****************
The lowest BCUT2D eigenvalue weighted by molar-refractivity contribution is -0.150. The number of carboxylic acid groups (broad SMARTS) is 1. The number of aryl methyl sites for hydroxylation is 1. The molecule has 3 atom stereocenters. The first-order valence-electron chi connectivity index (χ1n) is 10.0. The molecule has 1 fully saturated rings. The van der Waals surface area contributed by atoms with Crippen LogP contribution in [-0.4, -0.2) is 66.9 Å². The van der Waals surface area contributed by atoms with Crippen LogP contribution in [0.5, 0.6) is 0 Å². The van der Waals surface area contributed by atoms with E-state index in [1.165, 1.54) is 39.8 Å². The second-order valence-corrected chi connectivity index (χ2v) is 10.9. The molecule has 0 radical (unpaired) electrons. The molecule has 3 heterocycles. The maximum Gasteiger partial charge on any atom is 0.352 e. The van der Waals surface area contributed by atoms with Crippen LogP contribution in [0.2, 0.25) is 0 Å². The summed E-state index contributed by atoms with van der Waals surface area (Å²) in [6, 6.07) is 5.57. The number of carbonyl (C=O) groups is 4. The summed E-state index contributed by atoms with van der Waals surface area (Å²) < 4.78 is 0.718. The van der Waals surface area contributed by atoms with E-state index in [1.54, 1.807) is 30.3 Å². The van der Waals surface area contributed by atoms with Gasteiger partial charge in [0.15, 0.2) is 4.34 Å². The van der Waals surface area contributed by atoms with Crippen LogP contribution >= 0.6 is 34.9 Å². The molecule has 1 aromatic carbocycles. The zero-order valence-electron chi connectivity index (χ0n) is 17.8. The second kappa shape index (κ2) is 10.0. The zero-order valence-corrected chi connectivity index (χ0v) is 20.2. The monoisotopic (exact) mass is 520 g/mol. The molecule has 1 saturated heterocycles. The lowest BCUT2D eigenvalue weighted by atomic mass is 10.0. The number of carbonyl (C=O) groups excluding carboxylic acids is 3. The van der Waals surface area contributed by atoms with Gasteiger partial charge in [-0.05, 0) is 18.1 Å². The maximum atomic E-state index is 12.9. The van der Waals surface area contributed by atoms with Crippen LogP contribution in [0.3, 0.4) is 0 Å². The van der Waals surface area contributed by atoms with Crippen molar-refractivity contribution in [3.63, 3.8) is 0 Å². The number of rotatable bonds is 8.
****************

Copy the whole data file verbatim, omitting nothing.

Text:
The lowest BCUT2D eigenvalue weighted by molar-refractivity contribution is -0.150. The number of carboxylic acid groups (broad SMARTS) is 1. The number of aryl methyl sites for hydroxylation is 1. The molecule has 3 atom stereocenters. The first-order valence-electron chi connectivity index (χ1n) is 10.0. The molecule has 1 fully saturated rings. The van der Waals surface area contributed by atoms with Crippen LogP contribution in [-0.4, -0.2) is 66.9 Å². The van der Waals surface area contributed by atoms with Crippen LogP contribution in [0.5, 0.6) is 0 Å². The van der Waals surface area contributed by atoms with E-state index in [1.165, 1.54) is 39.8 Å². The second-order valence-corrected chi connectivity index (χ2v) is 10.9. The molecule has 0 radical (unpaired) electrons. The molecule has 3 heterocycles. The maximum Gasteiger partial charge on any atom is 0.352 e. The van der Waals surface area contributed by atoms with Crippen LogP contribution in [0.2, 0.25) is 0 Å². The summed E-state index contributed by atoms with van der Waals surface area (Å²) in [6, 6.07) is 5.57. The number of carbonyl (C=O) groups is 4. The summed E-state index contributed by atoms with van der Waals surface area (Å²) < 4.78 is 0.718. The van der Waals surface area contributed by atoms with E-state index in [1.54, 1.807) is 30.3 Å². The van der Waals surface area contributed by atoms with Gasteiger partial charge in [0.15, 0.2) is 4.34 Å². The van der Waals surface area contributed by atoms with Crippen LogP contribution >= 0.6 is 34.9 Å². The molecule has 1 aromatic carbocycles. The zero-order valence-electron chi connectivity index (χ0n) is 17.8. The second kappa shape index (κ2) is 10.0. The zero-order valence-corrected chi connectivity index (χ0v) is 20.2. The monoisotopic (exact) mass is 520 g/mol. The molecule has 1 saturated heterocycles. The lowest BCUT2D eigenvalue weighted by atomic mass is 10.0. The number of carbonyl (C=O) groups excluding carboxylic acids is 3. The van der Waals surface area contributed by atoms with Gasteiger partial charge in [-0.05, 0) is 18.1 Å². The maximum atomic E-state index is 12.9. The van der Waals surface area contributed by atoms with Crippen LogP contribution in [0.3, 0.4) is 0 Å². The van der Waals surface area contributed by atoms with Crippen molar-refractivity contribution in [3.63, 3.8) is 0 Å². The number of rotatable bonds is 8.